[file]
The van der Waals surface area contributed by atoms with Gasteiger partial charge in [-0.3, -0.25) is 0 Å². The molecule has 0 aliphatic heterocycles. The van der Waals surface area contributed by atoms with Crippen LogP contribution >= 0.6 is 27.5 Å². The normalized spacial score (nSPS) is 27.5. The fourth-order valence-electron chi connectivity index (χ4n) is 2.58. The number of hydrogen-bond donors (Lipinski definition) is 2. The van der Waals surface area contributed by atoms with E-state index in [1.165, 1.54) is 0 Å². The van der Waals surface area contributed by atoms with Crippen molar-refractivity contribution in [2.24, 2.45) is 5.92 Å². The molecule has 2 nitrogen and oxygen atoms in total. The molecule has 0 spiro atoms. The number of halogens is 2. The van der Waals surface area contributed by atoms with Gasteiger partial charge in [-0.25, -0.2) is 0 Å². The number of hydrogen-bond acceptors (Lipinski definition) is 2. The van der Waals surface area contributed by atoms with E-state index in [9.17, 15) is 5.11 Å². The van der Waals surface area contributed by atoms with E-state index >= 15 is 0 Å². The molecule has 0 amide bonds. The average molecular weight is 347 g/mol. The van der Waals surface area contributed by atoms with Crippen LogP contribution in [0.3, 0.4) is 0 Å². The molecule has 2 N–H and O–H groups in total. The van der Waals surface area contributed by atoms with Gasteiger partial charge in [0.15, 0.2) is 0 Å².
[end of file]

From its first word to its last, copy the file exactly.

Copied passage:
The van der Waals surface area contributed by atoms with Gasteiger partial charge in [-0.3, -0.25) is 0 Å². The molecule has 0 aliphatic heterocycles. The van der Waals surface area contributed by atoms with Crippen LogP contribution >= 0.6 is 27.5 Å². The normalized spacial score (nSPS) is 27.5. The fourth-order valence-electron chi connectivity index (χ4n) is 2.58. The number of hydrogen-bond donors (Lipinski definition) is 2. The van der Waals surface area contributed by atoms with E-state index in [1.165, 1.54) is 0 Å². The van der Waals surface area contributed by atoms with Crippen molar-refractivity contribution in [2.24, 2.45) is 5.92 Å². The molecule has 2 nitrogen and oxygen atoms in total. The molecule has 0 spiro atoms. The number of halogens is 2. The van der Waals surface area contributed by atoms with Gasteiger partial charge in [-0.25, -0.2) is 0 Å². The number of hydrogen-bond acceptors (Lipinski definition) is 2. The van der Waals surface area contributed by atoms with E-state index in [9.17, 15) is 5.11 Å². The van der Waals surface area contributed by atoms with E-state index >= 15 is 0 Å². The molecule has 0 amide bonds. The average molecular weight is 347 g/mol. The van der Waals surface area contributed by atoms with Crippen LogP contribution in [0.3, 0.4) is 0 Å². The molecule has 2 N–H and O–H groups in total. The van der Waals surface area contributed by atoms with Gasteiger partial charge in [0.15, 0.2) is 0 Å².